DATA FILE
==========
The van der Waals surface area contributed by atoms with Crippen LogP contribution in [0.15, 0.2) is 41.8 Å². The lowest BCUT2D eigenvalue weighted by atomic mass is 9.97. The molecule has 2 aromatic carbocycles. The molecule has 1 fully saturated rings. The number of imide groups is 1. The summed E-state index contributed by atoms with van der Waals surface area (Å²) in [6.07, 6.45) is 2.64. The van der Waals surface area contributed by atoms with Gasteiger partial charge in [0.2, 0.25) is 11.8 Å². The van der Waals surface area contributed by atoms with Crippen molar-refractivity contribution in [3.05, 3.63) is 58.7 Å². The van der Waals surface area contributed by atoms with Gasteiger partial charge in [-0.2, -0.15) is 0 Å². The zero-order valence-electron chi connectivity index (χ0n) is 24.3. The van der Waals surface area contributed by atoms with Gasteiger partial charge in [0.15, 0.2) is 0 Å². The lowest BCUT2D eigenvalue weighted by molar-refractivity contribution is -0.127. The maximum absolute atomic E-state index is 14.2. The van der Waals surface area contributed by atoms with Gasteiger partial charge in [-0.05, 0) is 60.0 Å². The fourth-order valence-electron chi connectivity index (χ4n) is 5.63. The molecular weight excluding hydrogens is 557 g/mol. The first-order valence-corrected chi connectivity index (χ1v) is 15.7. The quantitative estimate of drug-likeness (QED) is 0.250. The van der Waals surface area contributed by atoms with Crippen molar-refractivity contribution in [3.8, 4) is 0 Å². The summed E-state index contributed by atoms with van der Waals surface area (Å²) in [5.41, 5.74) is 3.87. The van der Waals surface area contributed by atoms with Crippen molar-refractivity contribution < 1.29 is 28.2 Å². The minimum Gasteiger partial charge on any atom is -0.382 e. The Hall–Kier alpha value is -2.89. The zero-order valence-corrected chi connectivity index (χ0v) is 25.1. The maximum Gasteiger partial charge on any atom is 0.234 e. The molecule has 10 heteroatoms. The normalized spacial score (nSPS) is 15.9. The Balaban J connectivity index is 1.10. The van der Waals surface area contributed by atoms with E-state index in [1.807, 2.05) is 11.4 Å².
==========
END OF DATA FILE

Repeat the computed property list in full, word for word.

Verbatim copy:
The van der Waals surface area contributed by atoms with Crippen LogP contribution in [0.15, 0.2) is 41.8 Å². The lowest BCUT2D eigenvalue weighted by atomic mass is 9.97. The molecule has 2 aromatic carbocycles. The molecule has 1 fully saturated rings. The number of imide groups is 1. The summed E-state index contributed by atoms with van der Waals surface area (Å²) in [6.07, 6.45) is 2.64. The van der Waals surface area contributed by atoms with Gasteiger partial charge in [0.2, 0.25) is 11.8 Å². The van der Waals surface area contributed by atoms with Crippen molar-refractivity contribution in [3.05, 3.63) is 58.7 Å². The van der Waals surface area contributed by atoms with Gasteiger partial charge in [-0.2, -0.15) is 0 Å². The zero-order valence-electron chi connectivity index (χ0n) is 24.3. The van der Waals surface area contributed by atoms with Gasteiger partial charge in [0.15, 0.2) is 0 Å². The lowest BCUT2D eigenvalue weighted by molar-refractivity contribution is -0.127. The maximum absolute atomic E-state index is 14.2. The van der Waals surface area contributed by atoms with Gasteiger partial charge in [-0.05, 0) is 60.0 Å². The fourth-order valence-electron chi connectivity index (χ4n) is 5.63. The molecular weight excluding hydrogens is 557 g/mol. The first-order valence-corrected chi connectivity index (χ1v) is 15.7. The quantitative estimate of drug-likeness (QED) is 0.250. The van der Waals surface area contributed by atoms with Crippen molar-refractivity contribution in [3.8, 4) is 0 Å². The summed E-state index contributed by atoms with van der Waals surface area (Å²) in [5.41, 5.74) is 3.87. The van der Waals surface area contributed by atoms with Crippen molar-refractivity contribution < 1.29 is 28.2 Å². The minimum Gasteiger partial charge on any atom is -0.382 e. The Hall–Kier alpha value is -2.89. The zero-order valence-corrected chi connectivity index (χ0v) is 25.1. The maximum Gasteiger partial charge on any atom is 0.234 e. The molecule has 10 heteroatoms. The normalized spacial score (nSPS) is 15.9. The Balaban J connectivity index is 1.10. The van der Waals surface area contributed by atoms with E-state index in [1.807, 2.05) is 11.4 Å².